and turnover in the event that it fosters unrealistic expectations for advancement.
c. How Will the Needs of a Diverse Work Force be Met?
Companies need to break down the barriers some employees face in achieving advancement in order to
meet the career development needs of today's diverse work force. In 1991, a government study revealed
that women and minorities are frequently excluded from the informal career development activities like
networking, mentoring, and participation in policy-making committees.
Perhaps the best way a company can ensure that women and minorities have a fair chance at managerial and
executive positions is to design a broad-based approach to employee development that is anchored in
education and training.
Another employee group that may need special consideration consists of dual-career couples. Common
organizational approaches that are becoming increasingly popular in dealing with the needs of dual career
couples are flexible work schedules, telecommuting, and the offering of child-care services. Some
Human Resource Management (MGT501)
companies have also been counseling couples in career management.
Meeting the Challenges of Effective Career Development
Creative decision making is a must in designing and implementing an effective development program. The
three phases of development often blend together in a real_life program. These three phases include the
assessment phase, the direction phase, and the development phase.
a. The Assessment Phase
The assessment phase involves activities ranging from self-assessment to organizationally provided
assessment. The goal of both of these types of assessment is to identify employees' strengths and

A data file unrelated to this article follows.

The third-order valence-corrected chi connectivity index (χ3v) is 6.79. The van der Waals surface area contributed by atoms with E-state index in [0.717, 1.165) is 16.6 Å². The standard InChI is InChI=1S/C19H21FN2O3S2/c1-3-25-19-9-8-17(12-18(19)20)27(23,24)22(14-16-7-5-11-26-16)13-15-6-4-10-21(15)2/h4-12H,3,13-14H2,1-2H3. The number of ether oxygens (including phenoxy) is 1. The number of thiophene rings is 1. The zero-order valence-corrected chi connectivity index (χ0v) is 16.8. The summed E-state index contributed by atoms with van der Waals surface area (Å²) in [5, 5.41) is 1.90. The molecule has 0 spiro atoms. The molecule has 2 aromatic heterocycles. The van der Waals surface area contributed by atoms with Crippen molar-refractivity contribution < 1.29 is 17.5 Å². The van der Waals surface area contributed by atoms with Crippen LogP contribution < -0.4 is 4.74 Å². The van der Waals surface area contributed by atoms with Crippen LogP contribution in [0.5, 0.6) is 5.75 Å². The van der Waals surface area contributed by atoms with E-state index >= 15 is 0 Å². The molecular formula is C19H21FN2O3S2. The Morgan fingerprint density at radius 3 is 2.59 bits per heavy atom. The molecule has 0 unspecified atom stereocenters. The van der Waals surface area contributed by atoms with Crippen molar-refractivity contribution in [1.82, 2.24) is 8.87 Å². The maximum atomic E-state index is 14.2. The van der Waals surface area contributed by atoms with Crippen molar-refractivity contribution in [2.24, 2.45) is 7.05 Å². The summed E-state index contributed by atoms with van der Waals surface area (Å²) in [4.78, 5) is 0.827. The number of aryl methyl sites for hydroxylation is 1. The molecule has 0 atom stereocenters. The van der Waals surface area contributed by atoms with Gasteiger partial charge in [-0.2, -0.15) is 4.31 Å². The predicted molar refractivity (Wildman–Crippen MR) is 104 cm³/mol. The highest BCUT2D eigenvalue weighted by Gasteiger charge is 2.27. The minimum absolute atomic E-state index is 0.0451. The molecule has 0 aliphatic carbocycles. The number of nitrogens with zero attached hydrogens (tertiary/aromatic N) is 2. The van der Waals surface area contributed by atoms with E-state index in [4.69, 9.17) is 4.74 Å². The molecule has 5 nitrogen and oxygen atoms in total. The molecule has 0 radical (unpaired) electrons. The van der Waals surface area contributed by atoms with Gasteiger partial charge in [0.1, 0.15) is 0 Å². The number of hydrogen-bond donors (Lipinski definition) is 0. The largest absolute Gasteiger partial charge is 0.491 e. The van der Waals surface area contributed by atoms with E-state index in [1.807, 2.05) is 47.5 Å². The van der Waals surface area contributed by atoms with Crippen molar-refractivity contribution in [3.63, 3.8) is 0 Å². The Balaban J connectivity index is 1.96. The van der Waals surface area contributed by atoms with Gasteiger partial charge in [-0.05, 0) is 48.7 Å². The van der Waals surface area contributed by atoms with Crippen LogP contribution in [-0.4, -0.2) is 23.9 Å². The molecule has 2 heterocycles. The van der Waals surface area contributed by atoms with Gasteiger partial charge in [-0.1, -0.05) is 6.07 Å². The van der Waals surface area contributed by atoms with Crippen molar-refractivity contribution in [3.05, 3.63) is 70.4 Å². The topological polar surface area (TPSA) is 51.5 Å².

b. The Direction Phase
This involves determining the type of career that employees want and the steps they must take to make their
career goals a reality. It involves:
Individual career counseling
c. The Development Phase
The development phase is taking actions to create and increase skills to prepare for future job opportunities
and is meant to foster this growth and self-improvement. The methods are
Mentoring & Coaching : It has become increasingly clear over the years that employees who aspire
to higher management levels in the organization often need the assistance and advocacy of someone higher
up in the organization. When senior employee takes an active role in guiding another individual, we refer to
this activity as mentoring and coaching. This can occur at any level and can be most effective when the two
individuals do not have any type of reporting relationship.
Job Rotation: Involves moving employees from one job to another for the purpose of providing
them with broader experience.
Tuition Assistance Programs: To help individuals plan their careers, organizations try to provide
additional information in order to have better choice of the career.
When an employer does not routinely offer development programs, it is essential that employees work out
their own development plan. Planning for your career should include a consideration of how you can
demonstrate that you make a difference to the organization.
∑ Development Suggestions
Development suggestions focus on personal growth and direction. These suggestions include statements